Monolith Studio

Interview by Sarah Lawson
Issue 34 • December 2015 • Ivy

A longtime arts evangelist is striking out on his own venture: transforming scrap metal into soulfully-crafted blades.

Like a hot knife through butter. Bringing a knife to a gunfight. Twist of the knife. Going under the knife. A sharpened knife doesn’t exactly conjure the feelings of joyful reflection that we associate with the end of another year. And in the season of holiday craft fairs, steel blades probably don’t come to mind when considering locally-made, artisanal gifts for friends and family. Monolith Studio Knives is changing that one hand-crafted knife at a time.

Zack Worrell launched Monolith Studio in 2012, building out a home workshop in Ivy to accommodate a small team of craftspeople. Interestingly, though, the original concept behind the business wasn’t metalcraft, it was carpentry. Worrell recalls, “When Monolith Studio was started, the focus was furniture and accessories, mainly for the home.” In the early days of the studio, intricately assembled wooden cutting boards were as close as Monolith came to the blade of a knife. Worrell’s work also included larger items such as tables and dressers, but business wasn’t as brisk as they had hoped. “The work sold slowly and it became clear to me that without a more sophisticated infrastructure, my great ideas were really just, well, ideas. Strangely, in that time Alan [Bates] and I discussed our interest in custom knives and tried building a few on the side. They sold quickly and we tried again. The interest took off.”

Alan Bates and Zack Worrell

As Monolith Studio charted a new course into knife-making, Worrell and his right-hand man, fabricator Alan Bates, continued to hone their skills. The two now form the creative heart of Monolith, working side-by-side to craft knives that are truly one-of-a-kind, balancing custom orders with knives for more general use. Worrell says, “The most common materials we use are steel alloys for the blade and wood for the handle. Many of those woods come from my farm, it keeps things as local as possible. As far as the metal goes, I usually just ask people if they are into stainless steel or carbon steel. That usually does it.”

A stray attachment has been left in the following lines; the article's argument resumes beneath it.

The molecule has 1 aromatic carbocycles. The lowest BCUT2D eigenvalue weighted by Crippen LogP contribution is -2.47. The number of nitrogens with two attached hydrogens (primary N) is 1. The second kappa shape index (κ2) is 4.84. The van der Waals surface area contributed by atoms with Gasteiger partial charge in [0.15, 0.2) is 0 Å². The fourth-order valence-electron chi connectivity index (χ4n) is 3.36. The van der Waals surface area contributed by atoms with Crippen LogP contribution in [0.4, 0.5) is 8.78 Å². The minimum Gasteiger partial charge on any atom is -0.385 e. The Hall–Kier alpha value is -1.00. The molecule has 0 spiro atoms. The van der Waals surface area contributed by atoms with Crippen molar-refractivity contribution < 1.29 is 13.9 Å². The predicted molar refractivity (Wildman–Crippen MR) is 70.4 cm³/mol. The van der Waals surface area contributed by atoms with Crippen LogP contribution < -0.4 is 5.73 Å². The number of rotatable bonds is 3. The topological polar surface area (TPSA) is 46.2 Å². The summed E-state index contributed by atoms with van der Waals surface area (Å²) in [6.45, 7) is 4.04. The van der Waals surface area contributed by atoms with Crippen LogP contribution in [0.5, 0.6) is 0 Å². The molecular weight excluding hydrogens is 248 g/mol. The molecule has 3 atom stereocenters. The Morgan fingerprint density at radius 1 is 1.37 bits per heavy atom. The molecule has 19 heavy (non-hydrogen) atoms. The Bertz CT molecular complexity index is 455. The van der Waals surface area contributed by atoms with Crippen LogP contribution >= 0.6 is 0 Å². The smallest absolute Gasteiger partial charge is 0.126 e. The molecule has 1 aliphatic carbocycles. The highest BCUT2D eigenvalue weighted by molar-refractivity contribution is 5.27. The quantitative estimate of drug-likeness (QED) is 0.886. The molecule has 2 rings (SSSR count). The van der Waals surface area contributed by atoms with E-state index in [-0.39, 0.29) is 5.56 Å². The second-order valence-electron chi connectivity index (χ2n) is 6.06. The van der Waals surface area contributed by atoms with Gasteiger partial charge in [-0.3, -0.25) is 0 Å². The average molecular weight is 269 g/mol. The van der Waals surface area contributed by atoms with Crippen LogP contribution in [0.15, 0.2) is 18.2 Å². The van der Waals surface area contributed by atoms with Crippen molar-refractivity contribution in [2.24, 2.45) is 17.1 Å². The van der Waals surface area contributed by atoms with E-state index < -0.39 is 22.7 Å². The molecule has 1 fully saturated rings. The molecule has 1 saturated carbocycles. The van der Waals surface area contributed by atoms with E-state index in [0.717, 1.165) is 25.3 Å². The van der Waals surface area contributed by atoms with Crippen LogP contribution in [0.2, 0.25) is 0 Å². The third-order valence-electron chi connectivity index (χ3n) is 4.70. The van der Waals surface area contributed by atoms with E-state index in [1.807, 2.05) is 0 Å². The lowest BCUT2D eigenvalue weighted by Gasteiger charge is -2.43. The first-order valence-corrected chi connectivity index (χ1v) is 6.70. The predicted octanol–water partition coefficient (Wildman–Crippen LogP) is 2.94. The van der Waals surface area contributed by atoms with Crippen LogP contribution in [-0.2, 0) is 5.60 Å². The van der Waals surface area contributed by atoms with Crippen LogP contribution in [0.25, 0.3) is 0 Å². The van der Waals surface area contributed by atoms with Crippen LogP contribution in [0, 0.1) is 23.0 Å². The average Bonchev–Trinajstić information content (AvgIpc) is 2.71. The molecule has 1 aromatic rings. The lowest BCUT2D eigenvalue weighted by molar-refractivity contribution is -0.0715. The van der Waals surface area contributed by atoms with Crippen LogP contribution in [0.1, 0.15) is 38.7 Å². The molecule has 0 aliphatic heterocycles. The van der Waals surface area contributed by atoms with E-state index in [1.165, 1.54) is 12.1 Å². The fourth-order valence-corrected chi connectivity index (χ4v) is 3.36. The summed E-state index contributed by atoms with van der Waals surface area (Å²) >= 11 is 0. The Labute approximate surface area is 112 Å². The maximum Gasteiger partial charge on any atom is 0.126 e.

Despite the seeming simplicity, there aren’t any hard and fast rules about what goes into a Monolith knife. Each is an expression of a client’s specific desires or the vision of Worrell and Bates as artists. Worrell explains, “The most unique thing we have made a knife from is probably a wrench or a rasp. Then again, we recently used a coil spring from a ’67 Ford Mustang for a knife, and I did manage to make a knife handle out of cactus from the hills of New Mexico this summer.”

Their hard work and creativity has paid off as Monolith Studio recently won Virginia Living magazine’s “Made in Virginia 2015 Award,” recognizing innovation, entrepreneurship, and craft. Like any artist, Worrell considers his work to be a form of self-expression, and each knife is a way to manifest his perspective on the world. “Each time a knife leaves my shop, there is a letting go that is hard to describe. You have a connection. To have someone take that into their hands to continue that narrative is really powerful.” Worrell continues, “The very first knife that I made was recently brought in to have our maker’s mark added. It was like seeing a long-lost child! I was so happy to see that knife and touch it and work on it once again.”

Despite a clearly artistic approach to his work, Worrell was resistant to calling himself an artist for many years, though he’s a self-confessed tinkerer and maker. He reflects, “As I got older, I found myself supporting others’ creative ideas and figuring how to make them work. I realized that my real skill was design thinking, seeing the bigger picture. [Monolith Studio] is the first time I have found something and made it my thing and about my personality and philosophy. The team is there and so is the idea of sharing in the process, but gone is the fear to take on that role as artist.”

As co-founder of The Bridge PAI, an arts nonprofit in Charlottesville, Worrell spent years supporting the creative development of Central Virginian artists. Now it’s his turn, and he’s ready to test his mettle. As Worrell says, “I make knives because I want to make something people can use and possibly hand down to another generation.”

Monolith knives are available online, by special order, and at select stores around the state. To learn more, visit

Photography by Carrie Worrell

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